When Triumph released the Daytona 675 in 2006 to the public it took the world by storm. Here was a small British manufacturer taking on the Japanese in one of the most fiercely contested market segments; the midweight 600 class and smashing the competition into oblivion. This really was Triumph’s finest hour, demonstrating a practical application of Britain’s first class engineering heritage to the world.
Just as Supermarine combined a phenomenal engine package in the Merlin engine with a ground breaking airframe to produce the superlative Spitfire before World War II, Triumph achieved their own victory by designing a phenomenal 675 triple engine married to a staggeringly composed and responsive chassis.
The Daytona 675 exceeds the sum of its parts however because it has another quality that is often lacking in Japanese motorcycles. That quality is character. It’s not easy to define, but you’ll recognise it as soon as you ride a Daytona 675. You’ll appreciate the phenomenal torque delivered by its three cylinder engine across the rev range, the howl from the exhaust as you surge towards the redline, and the complete composure of its chassis regardless of road or track conditions. Nothing, in the midweight class, could compete with the package offered by Triumph in the Daytona 675 and it went on to win both Supertest and Masterbike’s prestigious awards in the Supersport class two years in a row (in 2006 and 2007).
The Daytona 675 went through two signficant iterations in 2009 and then 2011 before being completely revamped in 2013.
2006- First incarnation
2009- Headlamp/fairing redesign, less weight, +3bhp, new top end, lighter wheels, improved suspension and brakes
2011- Introduction of the 675R. Ohlins suspension and Brembo brakes
2013- Complete re-design
Track and road riding are two different disciplines. Riders that are new to the track benefit from smaller capacity bikes that don’t overwhelm their abilities. Many experts suggest that a 400cc four, or 600cc twin is the perfect bikes on which to learn track craft. These types of bike force you to focus on corner speed and the maintenance of momentum; all of which contribute to increased confidence, ability and ultimately faster lap times.
Once you start to acquire those track skills, you will want a more powerful machine. This is where any Supersport category motorcycle will meet that need. In the hands of an accomplished rider a 600cc machine will anihilate a less capable rider on a bigger machine despite giving away 40-80 horsepower.
The key attributes of a track motorcycle are:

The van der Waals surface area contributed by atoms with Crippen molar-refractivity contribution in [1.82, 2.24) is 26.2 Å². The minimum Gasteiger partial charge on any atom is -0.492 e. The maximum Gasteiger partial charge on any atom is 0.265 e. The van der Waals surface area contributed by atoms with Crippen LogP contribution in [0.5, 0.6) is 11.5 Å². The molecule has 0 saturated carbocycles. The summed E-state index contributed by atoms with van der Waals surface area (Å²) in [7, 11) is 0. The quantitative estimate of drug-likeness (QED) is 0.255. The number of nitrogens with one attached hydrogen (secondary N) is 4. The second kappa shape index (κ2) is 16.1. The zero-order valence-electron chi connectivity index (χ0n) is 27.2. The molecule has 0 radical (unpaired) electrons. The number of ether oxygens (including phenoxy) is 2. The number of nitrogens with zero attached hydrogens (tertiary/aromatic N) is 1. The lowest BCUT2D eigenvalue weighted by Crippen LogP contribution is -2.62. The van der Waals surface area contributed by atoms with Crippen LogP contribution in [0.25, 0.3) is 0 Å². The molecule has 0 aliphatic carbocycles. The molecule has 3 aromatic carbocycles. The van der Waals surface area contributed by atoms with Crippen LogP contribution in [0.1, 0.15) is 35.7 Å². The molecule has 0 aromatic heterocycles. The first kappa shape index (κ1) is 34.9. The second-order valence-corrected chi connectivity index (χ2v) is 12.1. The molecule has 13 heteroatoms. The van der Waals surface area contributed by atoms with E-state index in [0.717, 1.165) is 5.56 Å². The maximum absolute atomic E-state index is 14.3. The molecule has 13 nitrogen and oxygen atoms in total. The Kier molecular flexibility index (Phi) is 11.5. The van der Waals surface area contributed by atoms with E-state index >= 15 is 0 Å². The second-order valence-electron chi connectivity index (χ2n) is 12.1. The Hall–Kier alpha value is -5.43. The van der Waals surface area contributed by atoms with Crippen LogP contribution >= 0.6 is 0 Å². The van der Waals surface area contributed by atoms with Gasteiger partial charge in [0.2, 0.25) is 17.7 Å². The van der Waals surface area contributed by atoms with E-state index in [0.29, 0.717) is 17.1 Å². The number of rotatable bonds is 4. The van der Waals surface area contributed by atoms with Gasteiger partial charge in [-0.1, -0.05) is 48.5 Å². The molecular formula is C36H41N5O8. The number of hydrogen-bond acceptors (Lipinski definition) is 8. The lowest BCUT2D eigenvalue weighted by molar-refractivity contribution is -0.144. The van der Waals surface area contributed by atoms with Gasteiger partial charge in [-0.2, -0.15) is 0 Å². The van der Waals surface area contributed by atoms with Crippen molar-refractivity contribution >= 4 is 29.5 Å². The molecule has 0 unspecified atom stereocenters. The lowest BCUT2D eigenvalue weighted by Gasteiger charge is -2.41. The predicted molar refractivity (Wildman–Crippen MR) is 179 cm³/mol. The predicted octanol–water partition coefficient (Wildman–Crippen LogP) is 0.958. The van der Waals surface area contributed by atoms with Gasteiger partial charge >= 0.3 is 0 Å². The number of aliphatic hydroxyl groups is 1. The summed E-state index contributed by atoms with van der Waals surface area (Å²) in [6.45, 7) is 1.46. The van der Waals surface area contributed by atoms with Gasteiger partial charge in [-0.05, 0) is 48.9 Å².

– designed for track use
– relatively low cost (both to buy and maintain)
– easy to upgrade
– cheap to repair with wide availability of new and used spares
So are all 600cc motorcycles from 2000-2010 the same? In short “no”. In order to win races, Japanese motorcycles have chased more horsepower with ever increasing red lines and narrower power bands as a by product. If you exit a corner in the wrong gear on a Japanese Supersport bike, you will be eaten alive the bikes following behind.
Triumph’s 675 triple engine nearly matches the Japanese in headline horsepower but it delivers usuable power right across the rev range. Invariably this means nearly double the available torque at 5000RPM. This is what gives the Daytona 675 so much usuable drive out of corners and is what makes the bike so forgiving to less experienced riders.
To be honest a 750cc motorcycle is probably the capacity bike for track use because it affords a combination of 600cc handling combined with 1000cc like engine performance. Of all the Supersport bikes from the noughties (2000-2009), the Daytona 675 is probably the closest match to a 750 – a fact borne out in many head to head comparisons with Suzuki’s GSXR750 where the Daytona 675 regularly turns in faster lap times.
Are you sold on the Daytona 675? If so, which model should you buy?
My advice would be to go for the 2009-2012 models. If you can find an “R” model, so much the better. The newer 2013+ models are both more expensive, less easily tuned and will have less second hand part availability. It’s worth noting that there is almost complete parts interchangeability between the 2006-8 and 2009-12 models which gives access to a huge set of available parts and spares.
My own track bike is a 2009 Daytona 675 on which I have done nearly 3000 track miles! Over the past two years I have made the following changes to the bike (incrementally):
Apart from using increasingly stickier track tyres each season, I don’t have any further immediate upgrade plans, although a removal of the catalytic converter and a remap on a dyno are on the cards.
I sometimes wonder about changing my Daytona for something else… but then I realise that this bike does everything that I ask of it so well that I’m pretty sure I would only be disappointed by something else. Plus I’m not sure I’m ready to give up on the howl and crackle emerging from its Arrow exhaust as I drive from corner to corner!